If you fit many models with dozens of coefficients each,
the *graphical* clues *are* valuable, believe it or not.

[[I've learned before the nineties that ascii output
  can also be considered as some sort of graphics and that
  it matters how (and with which precision,...)
  you print numbers,  tables and such...

  Maybe the really old-fashioned thing is that we still use ASCII output
  quite a bit;  however, a lot of us realize that it has the big advantage
  that is *portable* and *archivable* ...
  are you sure that in 15 years you will be able to easily display/print
  the GIFs you create today?

I see that there's a good reason not to have (doubtful) P values at all;
That's why vanilla S (as opposed to S-plus) never had P values in
However, I think (pro statisticians and social scientists) will want them
often enough.

Back to the ``graphical P values''  
((I should never have accepted the name "significance stars"!)):

I've been thinking of new default,
neither TRUE nor FALSE, which would not draw them when either
	- there's only 1 or 2 coefficients
	- all P-values would be drawn as "***"
	- all P-values would be drawn as " "
		(which is already an empty drawing now, but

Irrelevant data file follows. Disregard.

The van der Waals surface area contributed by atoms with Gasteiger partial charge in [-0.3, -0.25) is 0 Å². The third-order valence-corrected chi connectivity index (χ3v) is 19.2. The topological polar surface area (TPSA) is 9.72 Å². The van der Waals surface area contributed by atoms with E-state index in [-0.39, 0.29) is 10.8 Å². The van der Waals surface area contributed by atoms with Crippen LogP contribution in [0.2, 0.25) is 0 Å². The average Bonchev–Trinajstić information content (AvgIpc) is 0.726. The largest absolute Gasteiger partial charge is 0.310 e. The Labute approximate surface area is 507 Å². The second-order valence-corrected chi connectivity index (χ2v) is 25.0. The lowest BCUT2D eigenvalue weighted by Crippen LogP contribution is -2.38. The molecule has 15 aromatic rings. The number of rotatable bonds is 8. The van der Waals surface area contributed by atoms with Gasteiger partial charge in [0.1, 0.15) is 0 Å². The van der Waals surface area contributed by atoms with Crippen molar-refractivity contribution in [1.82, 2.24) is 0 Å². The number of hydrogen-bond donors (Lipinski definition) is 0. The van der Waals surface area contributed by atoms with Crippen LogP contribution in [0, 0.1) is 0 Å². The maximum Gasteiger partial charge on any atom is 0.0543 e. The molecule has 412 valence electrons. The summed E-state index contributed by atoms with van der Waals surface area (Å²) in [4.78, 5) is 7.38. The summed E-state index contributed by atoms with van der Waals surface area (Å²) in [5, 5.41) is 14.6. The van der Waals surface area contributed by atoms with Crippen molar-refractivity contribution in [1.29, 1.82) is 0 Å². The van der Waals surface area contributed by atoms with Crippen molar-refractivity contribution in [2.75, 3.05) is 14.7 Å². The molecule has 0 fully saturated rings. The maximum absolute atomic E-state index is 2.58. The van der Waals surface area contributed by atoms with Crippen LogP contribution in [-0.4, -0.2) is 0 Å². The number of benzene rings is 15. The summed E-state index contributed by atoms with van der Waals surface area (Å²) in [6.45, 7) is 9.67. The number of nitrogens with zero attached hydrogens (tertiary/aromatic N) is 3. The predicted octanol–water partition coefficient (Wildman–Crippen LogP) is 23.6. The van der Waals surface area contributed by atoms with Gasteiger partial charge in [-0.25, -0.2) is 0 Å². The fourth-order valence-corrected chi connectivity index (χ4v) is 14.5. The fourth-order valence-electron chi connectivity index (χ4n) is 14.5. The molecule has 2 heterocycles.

would also drop the corresponding ``legend'')

And -- in any case--
I don't think it would be so hard to tell your students to set a few
options(..) in their profile or before they start an analysis.

We will have more options in the future, and some will be good for
teaching, others will be preferable for data analysis,
others for ``number crunching'', etc.

    Jim> If anyone is interested in implementing profile likelihood
    Jim> intervals, there are far simpler and faster numerical methods than
    Jim> Brian's splines. Personally, I prefer plotting the whole profile
    Jim> curve. With glm, this is quick and easy for the linear parameters
    Jim> (but not the scale) using an offset. Most but not all of my
    Jim> library functions allow it to be done simply as well. But such
    Jim> curves do not provide the needed replacement printout instead of
    Jim> standard errors for non-normal models ...

To allow a different more sensible output with print.summary...(.)
in these cases could be another options() setting I think.
The default could then depend on ``n'' and ``p'' where for small models you
would want to afford the much extra computation and for large n*p you'd
rather have a quick output with  summary(.).